But both princes changed their ways after they joined the army and became passionate about their military careers.
Edward, who trained for the Royal Navy, was commissioned into the army after World War I began in 1914. The young Prince of Wales was desperate to be on the front lines, but the Secretary of State for War at the time, Herbert Kitchener, refused.
“What difference is it if I am killed? The king has four other sons,” Edward once asked Kitchener, according to the Times obituary.
“If I were certain you would be killed, sir, I don’t know whether I should be right to restrain you,” Kitchener responded. “What cannot permit is the chance of the enemy securing you as his prisoner.”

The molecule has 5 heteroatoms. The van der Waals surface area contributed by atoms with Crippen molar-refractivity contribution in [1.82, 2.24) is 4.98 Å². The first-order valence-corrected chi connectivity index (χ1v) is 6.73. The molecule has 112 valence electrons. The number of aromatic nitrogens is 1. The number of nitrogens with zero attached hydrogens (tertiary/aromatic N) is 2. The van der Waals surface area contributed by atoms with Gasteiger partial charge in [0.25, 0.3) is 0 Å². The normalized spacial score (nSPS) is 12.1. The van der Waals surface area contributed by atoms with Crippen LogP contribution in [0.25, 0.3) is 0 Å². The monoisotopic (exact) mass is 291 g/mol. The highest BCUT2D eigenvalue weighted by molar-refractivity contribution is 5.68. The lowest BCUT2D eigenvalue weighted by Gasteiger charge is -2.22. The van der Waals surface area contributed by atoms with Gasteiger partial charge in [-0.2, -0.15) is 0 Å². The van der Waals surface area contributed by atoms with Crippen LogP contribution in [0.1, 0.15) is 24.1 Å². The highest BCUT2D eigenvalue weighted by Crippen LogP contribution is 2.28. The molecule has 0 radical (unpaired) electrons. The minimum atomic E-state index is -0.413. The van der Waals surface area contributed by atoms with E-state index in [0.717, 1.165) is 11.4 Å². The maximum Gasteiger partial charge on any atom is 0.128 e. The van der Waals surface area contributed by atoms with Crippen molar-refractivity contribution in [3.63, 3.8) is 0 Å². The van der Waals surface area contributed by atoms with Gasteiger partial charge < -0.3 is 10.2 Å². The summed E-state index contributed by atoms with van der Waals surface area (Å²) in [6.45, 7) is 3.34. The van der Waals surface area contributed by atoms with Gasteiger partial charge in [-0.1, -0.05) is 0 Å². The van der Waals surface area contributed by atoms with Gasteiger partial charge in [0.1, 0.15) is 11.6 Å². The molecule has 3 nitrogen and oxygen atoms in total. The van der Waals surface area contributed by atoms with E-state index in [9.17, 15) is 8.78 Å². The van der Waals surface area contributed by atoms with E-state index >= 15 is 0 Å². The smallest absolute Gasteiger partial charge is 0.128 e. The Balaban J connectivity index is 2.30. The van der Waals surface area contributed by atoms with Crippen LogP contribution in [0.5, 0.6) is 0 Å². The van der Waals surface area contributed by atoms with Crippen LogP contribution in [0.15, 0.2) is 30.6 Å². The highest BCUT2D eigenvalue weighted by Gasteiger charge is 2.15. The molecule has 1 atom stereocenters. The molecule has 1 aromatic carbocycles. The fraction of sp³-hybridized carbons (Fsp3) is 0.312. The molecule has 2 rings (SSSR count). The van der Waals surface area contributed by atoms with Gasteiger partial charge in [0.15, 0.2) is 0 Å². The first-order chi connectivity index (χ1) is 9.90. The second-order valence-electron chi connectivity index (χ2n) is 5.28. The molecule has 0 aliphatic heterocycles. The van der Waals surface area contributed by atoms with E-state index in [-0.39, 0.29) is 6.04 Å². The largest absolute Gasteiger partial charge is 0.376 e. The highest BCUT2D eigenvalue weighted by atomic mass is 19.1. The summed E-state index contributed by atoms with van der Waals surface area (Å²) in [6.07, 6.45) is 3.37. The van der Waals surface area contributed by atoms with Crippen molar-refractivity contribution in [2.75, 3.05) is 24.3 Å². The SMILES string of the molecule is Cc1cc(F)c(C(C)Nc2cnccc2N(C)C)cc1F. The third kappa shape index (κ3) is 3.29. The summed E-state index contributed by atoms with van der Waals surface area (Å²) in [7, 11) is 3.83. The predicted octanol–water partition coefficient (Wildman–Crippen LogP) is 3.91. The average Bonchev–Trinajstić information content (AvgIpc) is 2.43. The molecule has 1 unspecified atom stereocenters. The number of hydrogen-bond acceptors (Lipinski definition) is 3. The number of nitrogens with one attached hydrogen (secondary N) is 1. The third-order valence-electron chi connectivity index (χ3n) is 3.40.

Edward was eventually allowed to serve in France. Although he was “never permitted in the front lines for long, he was under fire several times and performed his duty well,” the obituary reads.
The future king later told his father that the reason he didn’t wear his military medals was because he had “always been kept well out of danger” during the war.
“I feel so ashamed to wear medals which I only have because of my position, where there are so many thousands of gallant officers, who lead a terrible existence in the trenches and who have been in battles of the fiercest kind (many severely wounded or sick as a result) who have not been decorated,” reads the letter, which was published in the Times.